I’ve Been Collared!

I feel like I’ve been harping on about sheer shirts, so it seems only right for me to finally write about this trend. Last year we did the boyfriend and ‘oh so comfy’ flannel but, as you’ll probably have noticed, this year fashion got frumpy. In A/W 2010 the only way to wear your shirt is buttoned up.

I have many style icons, past and present, but no matter how hard I’ve tried I can’t help

Alexa buttons up nicely...

but look to Alexa Chung for trendspiration. I have a girl crush. There, I said it. And she definitely pops her collar.

The best thing about being buttoned up (apart from keeping out those winter chills) is that you don’t really need anything new; ideal if, like me, you’ve been saving your pennies for Christmas presents. A crisp white shirt is surely a wardrobe staple and all you need to do, is do it up. It really is that simple. If you don’t have one handy, a wee trick I learned from a stylist a few years back: go to a charity shop get any white shirt and cut the collar off. Then you have a ‘collar necklace’ that can be teemed with high-necked jumpers and dresses to cheat the look.

Jill Sander for Uniqlo

At first this ‘look’ might seem matronly or even slightly schoolgirl but paired with the right elements (a little bit like over the knee socks) there’s no reason for this trend to look contrived. And a shirt goes with everything, from carrot pants to shorts and mini shirts. Wear your buttoned-up-shirt tucked into high-waisters or go floaty and romantic and a little less well behaved… I’ve been wearing mine with some leather shorts and last year’s black with gold bobble jumper from Topshop (A/W 09) or with a black ribbon as a tie to add detail to the neckline.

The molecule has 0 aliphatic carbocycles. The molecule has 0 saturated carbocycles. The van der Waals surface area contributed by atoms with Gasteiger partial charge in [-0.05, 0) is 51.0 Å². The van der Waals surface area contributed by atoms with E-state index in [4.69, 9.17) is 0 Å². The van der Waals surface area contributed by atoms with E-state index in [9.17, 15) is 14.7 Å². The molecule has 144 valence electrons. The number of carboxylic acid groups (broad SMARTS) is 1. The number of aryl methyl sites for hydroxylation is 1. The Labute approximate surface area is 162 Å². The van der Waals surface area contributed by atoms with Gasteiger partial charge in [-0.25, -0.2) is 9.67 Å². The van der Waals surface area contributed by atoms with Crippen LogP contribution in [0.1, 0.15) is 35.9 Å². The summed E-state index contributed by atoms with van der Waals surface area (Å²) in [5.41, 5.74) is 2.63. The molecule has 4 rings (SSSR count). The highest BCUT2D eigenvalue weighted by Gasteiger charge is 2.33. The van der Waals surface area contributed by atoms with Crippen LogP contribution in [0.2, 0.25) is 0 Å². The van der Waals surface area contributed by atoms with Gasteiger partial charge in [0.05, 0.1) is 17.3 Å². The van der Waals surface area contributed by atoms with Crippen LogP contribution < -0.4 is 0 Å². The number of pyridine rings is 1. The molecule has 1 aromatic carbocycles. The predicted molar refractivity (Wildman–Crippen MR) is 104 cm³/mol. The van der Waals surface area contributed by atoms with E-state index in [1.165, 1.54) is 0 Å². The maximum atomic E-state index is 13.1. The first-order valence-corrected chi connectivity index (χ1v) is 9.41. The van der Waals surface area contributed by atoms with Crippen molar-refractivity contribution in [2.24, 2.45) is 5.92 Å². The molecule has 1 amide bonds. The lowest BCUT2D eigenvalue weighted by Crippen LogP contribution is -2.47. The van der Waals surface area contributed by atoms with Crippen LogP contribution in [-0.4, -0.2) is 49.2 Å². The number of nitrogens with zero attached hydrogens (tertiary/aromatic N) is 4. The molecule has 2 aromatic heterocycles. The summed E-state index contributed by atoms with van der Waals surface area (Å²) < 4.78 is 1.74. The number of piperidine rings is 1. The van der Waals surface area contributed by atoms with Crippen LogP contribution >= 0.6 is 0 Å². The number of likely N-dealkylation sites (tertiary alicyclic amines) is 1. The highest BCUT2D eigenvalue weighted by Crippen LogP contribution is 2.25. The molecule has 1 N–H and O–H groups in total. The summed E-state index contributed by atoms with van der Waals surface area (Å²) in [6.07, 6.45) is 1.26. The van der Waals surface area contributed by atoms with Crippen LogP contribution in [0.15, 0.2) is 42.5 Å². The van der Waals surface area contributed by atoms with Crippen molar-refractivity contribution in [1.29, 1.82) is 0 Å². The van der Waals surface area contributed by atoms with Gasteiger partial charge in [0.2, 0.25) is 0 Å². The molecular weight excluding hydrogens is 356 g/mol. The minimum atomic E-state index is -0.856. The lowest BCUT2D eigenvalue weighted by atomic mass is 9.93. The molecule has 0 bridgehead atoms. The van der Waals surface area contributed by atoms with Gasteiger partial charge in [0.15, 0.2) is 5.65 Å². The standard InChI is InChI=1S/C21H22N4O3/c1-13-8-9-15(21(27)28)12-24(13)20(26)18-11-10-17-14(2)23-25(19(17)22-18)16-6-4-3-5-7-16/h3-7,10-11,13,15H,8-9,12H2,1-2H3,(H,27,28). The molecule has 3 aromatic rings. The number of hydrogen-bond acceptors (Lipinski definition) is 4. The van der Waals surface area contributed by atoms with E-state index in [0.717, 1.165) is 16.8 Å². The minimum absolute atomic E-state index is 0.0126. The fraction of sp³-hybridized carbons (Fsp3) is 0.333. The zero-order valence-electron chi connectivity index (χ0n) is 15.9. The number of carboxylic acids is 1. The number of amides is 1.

I’ve a feeling that this trend might well run into the Spring (and Summer, given the British weather) so I reckon it’s probably worth buttoning down for the long haul!


Camel Couture

I keep hearing that Camel is the new black. It’s almost as though all the big designers got together over a skinny, extra tall, double shot latte and thought mmmm let’s re-name beige ‘Camel’ and everyone will just LOVE it.

In the past, when talking fashion the word ‘Camel’ didn’t tend to have such great

A/W 10 at Chloe

connotations, it could usually be found followed by the word toe. Not a good look. Once you manage to put that thought out of your head, however, there is something luxurious about this trend: a kind of retro elegance that conjures images of beautiful, wealthy Italian women in long wool coats. Or is that just me? Better that than used-car salesman, given there is a lot of shearling around too!

The buzz about it being the new black has to do with the fact that you can wear it top totoe as seen at Chloe (pictured) or keep to specific wardrobe staples like coats, bags and shoes. And it goes with everything.

I fancy this long-line cardy from ASOS (£30)

Camel can feel grown up (didn’t your Granny tell you ‘to invest in a good camel coat’?) although, it’s not for everyone. I think there are probably two key factors in making Camel couture work for you: